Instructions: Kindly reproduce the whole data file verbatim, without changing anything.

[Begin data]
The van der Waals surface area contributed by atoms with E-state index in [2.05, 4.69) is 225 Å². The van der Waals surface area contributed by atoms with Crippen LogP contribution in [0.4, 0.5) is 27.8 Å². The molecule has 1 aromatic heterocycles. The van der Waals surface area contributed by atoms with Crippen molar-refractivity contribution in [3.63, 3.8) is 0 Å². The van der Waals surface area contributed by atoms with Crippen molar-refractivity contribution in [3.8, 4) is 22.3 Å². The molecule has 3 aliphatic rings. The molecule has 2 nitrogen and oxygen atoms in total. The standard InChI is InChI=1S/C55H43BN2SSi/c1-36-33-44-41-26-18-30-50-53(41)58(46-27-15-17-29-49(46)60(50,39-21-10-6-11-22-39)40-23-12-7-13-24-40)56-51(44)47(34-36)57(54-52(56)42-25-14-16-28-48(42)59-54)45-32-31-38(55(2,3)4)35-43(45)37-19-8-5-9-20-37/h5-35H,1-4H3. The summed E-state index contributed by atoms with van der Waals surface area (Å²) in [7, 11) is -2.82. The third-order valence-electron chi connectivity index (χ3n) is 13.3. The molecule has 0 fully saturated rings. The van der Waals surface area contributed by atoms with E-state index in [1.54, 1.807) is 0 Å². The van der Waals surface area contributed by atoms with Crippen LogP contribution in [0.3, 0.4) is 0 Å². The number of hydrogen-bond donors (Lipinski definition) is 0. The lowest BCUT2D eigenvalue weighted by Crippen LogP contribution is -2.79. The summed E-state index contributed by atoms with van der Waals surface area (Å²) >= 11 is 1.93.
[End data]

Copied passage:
The van der Waals surface area contributed by atoms with E-state index in [2.05, 4.69) is 225 Å². The van der Waals surface area contributed by atoms with Crippen LogP contribution in [0.4, 0.5) is 27.8 Å². The molecule has 1 aromatic heterocycles. The van der Waals surface area contributed by atoms with Crippen molar-refractivity contribution in [3.63, 3.8) is 0 Å². The van der Waals surface area contributed by atoms with Crippen molar-refractivity contribution in [3.8, 4) is 22.3 Å². The molecule has 3 aliphatic rings. The molecule has 2 nitrogen and oxygen atoms in total. The standard InChI is InChI=1S/C55H43BN2SSi/c1-36-33-44-41-26-18-30-50-53(41)58(46-27-15-17-29-49(46)60(50,39-21-10-6-11-22-39)40-23-12-7-13-24-40)56-51(44)47(34-36)57(54-52(56)42-25-14-16-28-48(42)59-54)45-32-31-38(55(2,3)4)35-43(45)37-19-8-5-9-20-37/h5-35H,1-4H3. The summed E-state index contributed by atoms with van der Waals surface area (Å²) in [7, 11) is -2.82. The third-order valence-electron chi connectivity index (χ3n) is 13.3. The molecule has 0 fully saturated rings. The van der Waals surface area contributed by atoms with E-state index in [1.54, 1.807) is 0 Å². The van der Waals surface area contributed by atoms with Crippen LogP contribution in [0.3, 0.4) is 0 Å². The number of hydrogen-bond donors (Lipinski definition) is 0. The lowest BCUT2D eigenvalue weighted by Crippen LogP contribution is -2.79. The summed E-state index contributed by atoms with van der Waals surface area (Å²) >= 11 is 1.93.